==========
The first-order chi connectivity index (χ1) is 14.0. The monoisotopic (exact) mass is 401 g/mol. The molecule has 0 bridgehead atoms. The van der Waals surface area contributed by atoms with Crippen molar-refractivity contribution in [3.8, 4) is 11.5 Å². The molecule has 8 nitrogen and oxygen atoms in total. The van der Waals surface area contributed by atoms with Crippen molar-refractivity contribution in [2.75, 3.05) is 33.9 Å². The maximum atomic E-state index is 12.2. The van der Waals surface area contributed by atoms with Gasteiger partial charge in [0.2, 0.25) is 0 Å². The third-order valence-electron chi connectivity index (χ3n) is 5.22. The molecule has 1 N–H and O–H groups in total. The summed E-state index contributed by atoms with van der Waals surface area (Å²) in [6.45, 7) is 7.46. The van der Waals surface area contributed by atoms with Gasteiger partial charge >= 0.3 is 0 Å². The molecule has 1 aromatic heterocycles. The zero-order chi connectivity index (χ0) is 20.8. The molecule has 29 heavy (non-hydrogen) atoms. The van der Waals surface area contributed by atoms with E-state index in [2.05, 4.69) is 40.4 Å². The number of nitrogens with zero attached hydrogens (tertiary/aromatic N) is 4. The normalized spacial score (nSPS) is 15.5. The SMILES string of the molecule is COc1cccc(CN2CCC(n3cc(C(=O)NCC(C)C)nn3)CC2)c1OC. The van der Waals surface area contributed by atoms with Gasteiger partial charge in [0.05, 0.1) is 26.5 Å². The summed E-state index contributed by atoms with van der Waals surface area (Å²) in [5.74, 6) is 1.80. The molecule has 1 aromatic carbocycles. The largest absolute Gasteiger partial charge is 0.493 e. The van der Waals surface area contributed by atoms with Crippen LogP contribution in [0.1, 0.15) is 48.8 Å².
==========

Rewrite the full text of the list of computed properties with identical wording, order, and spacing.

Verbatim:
The first-order chi connectivity index (χ1) is 14.0. The monoisotopic (exact) mass is 401 g/mol. The molecule has 0 bridgehead atoms. The van der Waals surface area contributed by atoms with Crippen molar-refractivity contribution in [3.8, 4) is 11.5 Å². The molecule has 8 nitrogen and oxygen atoms in total. The van der Waals surface area contributed by atoms with Crippen molar-refractivity contribution in [2.75, 3.05) is 33.9 Å². The maximum atomic E-state index is 12.2. The van der Waals surface area contributed by atoms with Gasteiger partial charge in [0.2, 0.25) is 0 Å². The third-order valence-electron chi connectivity index (χ3n) is 5.22. The molecule has 1 N–H and O–H groups in total. The summed E-state index contributed by atoms with van der Waals surface area (Å²) in [6.45, 7) is 7.46. The van der Waals surface area contributed by atoms with Gasteiger partial charge >= 0.3 is 0 Å². The molecule has 1 aromatic heterocycles. The zero-order chi connectivity index (χ0) is 20.8. The molecule has 29 heavy (non-hydrogen) atoms. The van der Waals surface area contributed by atoms with E-state index in [2.05, 4.69) is 40.4 Å². The number of nitrogens with zero attached hydrogens (tertiary/aromatic N) is 4. The normalized spacial score (nSPS) is 15.5. The SMILES string of the molecule is COc1cccc(CN2CCC(n3cc(C(=O)NCC(C)C)nn3)CC2)c1OC. The van der Waals surface area contributed by atoms with Gasteiger partial charge in [0.05, 0.1) is 26.5 Å². The summed E-state index contributed by atoms with van der Waals surface area (Å²) in [5.74, 6) is 1.80. The molecule has 1 aromatic carbocycles. The largest absolute Gasteiger partial charge is 0.493 e. The van der Waals surface area contributed by atoms with Crippen LogP contribution in [0.1, 0.15) is 48.8 Å².